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Crude on slippery slope as supply concerns intensify

by Fawad Razaqzada

As we reported the possibility last week, oil prices have absolutely plunged in recent days. On Monday alone, Brent dropped by more than 6% while WTI shed almost 8%. The vicious sell-off has been driven by a number of factors, not least the technical breakdown that resulted at the end of last week when Brent took out key support at $61.30 and WTI $56.50. The sell-off in WTI has been more pounced. That’s because the destocking in US crude oil inventories ended after eight weeks and the rig count increased for the first time in several months, both raising concerns that the supply surplus is here to stay for the long run.

But the main reason why prices have fallen this dramatically in my view is because of optimism that a nuclear deal with Iran will be reached soon which would allowed it to eventually add up to 1 million barrels of oil per day in the already-saturated market. That would be significant, make no mistake about it. One has to wonder how this potential increase in supply will be accommodated for as after all the other OPEC members are in no mood to lose further market share, not only to Iran but also to US shale producers. The latest news regarding Iran is that the talks are still on-going, but the self-imposed deadline will be extended again by "couple of days", according to the European Union foreign policy chief Federica Mogherini. If sanctions are eventually lifted, Iran will probably not care much about the recent falls in oil prices; they will try to sell as much of the stuff as possible like all the other OPEC members for if they don’t they will lose out.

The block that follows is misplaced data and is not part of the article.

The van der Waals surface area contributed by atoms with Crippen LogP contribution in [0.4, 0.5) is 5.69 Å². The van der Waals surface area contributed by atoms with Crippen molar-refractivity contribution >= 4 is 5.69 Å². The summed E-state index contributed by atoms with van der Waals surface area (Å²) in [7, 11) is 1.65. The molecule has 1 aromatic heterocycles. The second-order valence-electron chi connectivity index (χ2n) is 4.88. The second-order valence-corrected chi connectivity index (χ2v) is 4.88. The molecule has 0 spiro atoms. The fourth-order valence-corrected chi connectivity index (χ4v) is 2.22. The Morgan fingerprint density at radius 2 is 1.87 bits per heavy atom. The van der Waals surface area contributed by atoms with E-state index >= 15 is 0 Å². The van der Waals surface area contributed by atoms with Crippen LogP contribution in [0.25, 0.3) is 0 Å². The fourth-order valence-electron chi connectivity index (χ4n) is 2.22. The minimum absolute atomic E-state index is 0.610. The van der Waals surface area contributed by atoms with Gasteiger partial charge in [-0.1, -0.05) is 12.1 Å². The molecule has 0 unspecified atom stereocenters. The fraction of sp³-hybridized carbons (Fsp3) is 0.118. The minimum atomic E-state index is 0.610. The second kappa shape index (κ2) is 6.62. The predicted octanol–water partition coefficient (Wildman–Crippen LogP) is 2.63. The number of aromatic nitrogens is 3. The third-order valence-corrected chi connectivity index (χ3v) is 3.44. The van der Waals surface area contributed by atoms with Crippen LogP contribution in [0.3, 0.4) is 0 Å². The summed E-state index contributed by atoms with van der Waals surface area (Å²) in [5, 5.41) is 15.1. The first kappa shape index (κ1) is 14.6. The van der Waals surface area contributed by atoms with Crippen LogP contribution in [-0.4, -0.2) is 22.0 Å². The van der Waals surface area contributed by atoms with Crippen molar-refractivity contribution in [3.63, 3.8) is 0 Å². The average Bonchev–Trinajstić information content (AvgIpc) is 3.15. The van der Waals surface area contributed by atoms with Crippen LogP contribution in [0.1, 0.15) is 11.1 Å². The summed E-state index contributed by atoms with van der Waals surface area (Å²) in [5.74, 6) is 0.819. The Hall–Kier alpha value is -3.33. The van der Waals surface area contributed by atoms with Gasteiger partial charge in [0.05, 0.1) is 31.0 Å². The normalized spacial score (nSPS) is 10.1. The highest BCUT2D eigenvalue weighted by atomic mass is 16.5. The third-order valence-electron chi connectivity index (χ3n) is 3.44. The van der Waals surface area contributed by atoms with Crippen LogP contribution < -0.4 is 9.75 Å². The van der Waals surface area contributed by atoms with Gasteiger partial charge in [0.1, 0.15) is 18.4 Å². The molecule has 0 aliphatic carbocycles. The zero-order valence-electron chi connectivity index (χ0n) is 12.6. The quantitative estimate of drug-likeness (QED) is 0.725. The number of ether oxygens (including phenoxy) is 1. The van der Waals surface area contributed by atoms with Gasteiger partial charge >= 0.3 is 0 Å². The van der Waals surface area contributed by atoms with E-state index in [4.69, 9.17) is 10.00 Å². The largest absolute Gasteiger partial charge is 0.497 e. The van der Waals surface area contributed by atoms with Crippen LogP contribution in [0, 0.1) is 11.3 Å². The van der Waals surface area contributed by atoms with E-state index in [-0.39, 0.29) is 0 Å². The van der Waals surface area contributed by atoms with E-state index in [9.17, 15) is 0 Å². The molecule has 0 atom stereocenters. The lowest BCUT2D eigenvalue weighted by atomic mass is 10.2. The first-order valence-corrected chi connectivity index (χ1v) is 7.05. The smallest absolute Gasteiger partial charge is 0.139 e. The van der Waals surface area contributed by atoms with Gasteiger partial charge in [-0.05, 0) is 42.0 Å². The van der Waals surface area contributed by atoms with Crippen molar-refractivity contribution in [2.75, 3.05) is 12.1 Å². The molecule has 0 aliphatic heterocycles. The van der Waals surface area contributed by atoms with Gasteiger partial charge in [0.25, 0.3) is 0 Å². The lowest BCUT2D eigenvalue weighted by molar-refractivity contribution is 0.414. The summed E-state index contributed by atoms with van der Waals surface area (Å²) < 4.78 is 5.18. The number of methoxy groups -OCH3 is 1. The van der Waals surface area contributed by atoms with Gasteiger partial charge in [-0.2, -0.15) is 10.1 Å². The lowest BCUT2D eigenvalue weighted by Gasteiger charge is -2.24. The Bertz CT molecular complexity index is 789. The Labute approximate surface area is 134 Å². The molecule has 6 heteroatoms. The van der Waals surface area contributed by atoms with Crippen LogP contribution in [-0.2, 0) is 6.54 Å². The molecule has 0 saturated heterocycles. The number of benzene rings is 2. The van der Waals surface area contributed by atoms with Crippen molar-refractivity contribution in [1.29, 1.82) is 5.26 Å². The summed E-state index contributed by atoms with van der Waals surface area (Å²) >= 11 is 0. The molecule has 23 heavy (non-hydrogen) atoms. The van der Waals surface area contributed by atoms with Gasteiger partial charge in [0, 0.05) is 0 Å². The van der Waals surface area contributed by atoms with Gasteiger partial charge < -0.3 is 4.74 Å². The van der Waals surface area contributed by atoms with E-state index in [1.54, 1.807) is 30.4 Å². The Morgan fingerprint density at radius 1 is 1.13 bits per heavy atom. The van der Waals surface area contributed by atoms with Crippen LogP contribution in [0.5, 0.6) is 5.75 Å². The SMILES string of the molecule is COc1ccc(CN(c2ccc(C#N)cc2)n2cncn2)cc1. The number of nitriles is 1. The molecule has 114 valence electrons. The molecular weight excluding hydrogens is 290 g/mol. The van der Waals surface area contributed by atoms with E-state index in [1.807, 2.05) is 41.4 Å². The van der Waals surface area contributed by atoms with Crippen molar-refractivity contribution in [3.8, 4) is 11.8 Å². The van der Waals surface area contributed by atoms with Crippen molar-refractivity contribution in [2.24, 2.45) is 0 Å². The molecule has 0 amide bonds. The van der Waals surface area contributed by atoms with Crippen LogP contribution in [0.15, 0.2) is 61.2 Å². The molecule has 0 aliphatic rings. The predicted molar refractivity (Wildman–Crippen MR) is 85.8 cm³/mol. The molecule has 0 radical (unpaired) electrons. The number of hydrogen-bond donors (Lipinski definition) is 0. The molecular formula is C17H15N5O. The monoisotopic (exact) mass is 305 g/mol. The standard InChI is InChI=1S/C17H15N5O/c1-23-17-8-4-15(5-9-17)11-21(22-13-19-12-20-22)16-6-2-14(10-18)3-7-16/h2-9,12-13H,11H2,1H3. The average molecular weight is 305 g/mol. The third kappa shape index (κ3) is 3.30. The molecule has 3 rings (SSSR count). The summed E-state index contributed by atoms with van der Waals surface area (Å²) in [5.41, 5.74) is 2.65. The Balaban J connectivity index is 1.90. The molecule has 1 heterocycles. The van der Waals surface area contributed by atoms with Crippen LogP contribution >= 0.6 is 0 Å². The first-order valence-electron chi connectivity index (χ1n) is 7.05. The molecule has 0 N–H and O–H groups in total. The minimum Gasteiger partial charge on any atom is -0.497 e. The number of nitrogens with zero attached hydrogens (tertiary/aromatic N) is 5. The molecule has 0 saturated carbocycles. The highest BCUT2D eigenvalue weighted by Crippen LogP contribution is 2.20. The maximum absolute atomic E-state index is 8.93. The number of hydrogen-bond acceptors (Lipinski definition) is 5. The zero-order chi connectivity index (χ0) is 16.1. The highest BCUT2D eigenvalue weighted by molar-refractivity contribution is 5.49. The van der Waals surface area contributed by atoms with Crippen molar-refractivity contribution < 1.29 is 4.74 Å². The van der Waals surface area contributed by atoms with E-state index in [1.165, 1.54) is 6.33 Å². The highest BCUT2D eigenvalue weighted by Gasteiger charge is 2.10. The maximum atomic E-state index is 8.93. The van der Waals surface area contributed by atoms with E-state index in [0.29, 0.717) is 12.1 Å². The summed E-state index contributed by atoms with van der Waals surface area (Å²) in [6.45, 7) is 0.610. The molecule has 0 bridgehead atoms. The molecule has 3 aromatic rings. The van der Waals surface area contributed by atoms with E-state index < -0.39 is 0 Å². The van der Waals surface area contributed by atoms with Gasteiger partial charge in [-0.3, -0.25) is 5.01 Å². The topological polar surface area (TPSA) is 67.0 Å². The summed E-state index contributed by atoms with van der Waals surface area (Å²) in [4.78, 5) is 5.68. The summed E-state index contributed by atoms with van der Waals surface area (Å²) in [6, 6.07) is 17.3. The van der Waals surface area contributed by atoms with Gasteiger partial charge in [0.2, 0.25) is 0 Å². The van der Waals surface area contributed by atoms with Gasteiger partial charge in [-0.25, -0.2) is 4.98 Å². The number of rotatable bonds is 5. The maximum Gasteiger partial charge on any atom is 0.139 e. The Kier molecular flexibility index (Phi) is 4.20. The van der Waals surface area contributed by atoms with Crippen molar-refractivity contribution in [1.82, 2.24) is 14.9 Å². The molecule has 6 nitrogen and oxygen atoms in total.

On the demand side, so much attention has been wrongly attributed to Greece. The fact of the matter is that besides Greece being a beautiful country, it is a small nation who will continue to use oil whether in or out of the Eurozone. The elephant in the room is actually China. Oil speculators are spooked by the weakening of macroeconomic data in the world’s second largest oil consumer nation. The recent stock market turmoil there underscores this view. If demand from China were to fall at the time the world oil supply is increasing then it could only mean one thing: downward adjustment in prices.

As mentioned, both contracts have been hammered after the technical breakdown that resulted at the end of last week. That breakdown probably caused oil bulls, worried about another leg lower in prices, to rush for the exits. Up until a few weeks ago, net long positions from hedge funds and other money managers in Brent had reached a record level and they were extremely high in WTI too, according to data from the ICE and CFTC. As this group of market participants have been proven wrong, they are likely to have covered those positions en masse. At the same time, oil bears, smelling blood, have absolutely mauled the bulls. They have been encouraged to come into play after the recent consolidation ended with price breaking lower.

The important question is where do we go from here? Although admittedly the sell-off is beginning to look a little bit over-done in the near-term, that’s not to say prices cannot fall further over time. Such sharp price moves typically reach at least their 61.8% Fibonacci levels. But given that the rally from March failed to even achieve a relatively-shallow 38.2% retracement in the downtrend from last year’s slump, I wouldn’t be surprised if prices fell back to their March lows or indeed even break below them. Still, the importance of the 61.8% Fibonacci levels should be underestimated, especially as in the case of WTI it is at around the psychologically-important $50 handle. On Brent, the corresponding Fibonacci level is around $54.50, which is just below the psychological $55 handle. Around these levels we may see some profit-taking, which could provide some short-term support for prices. The broken supports could now turn into resistance upon re-test.

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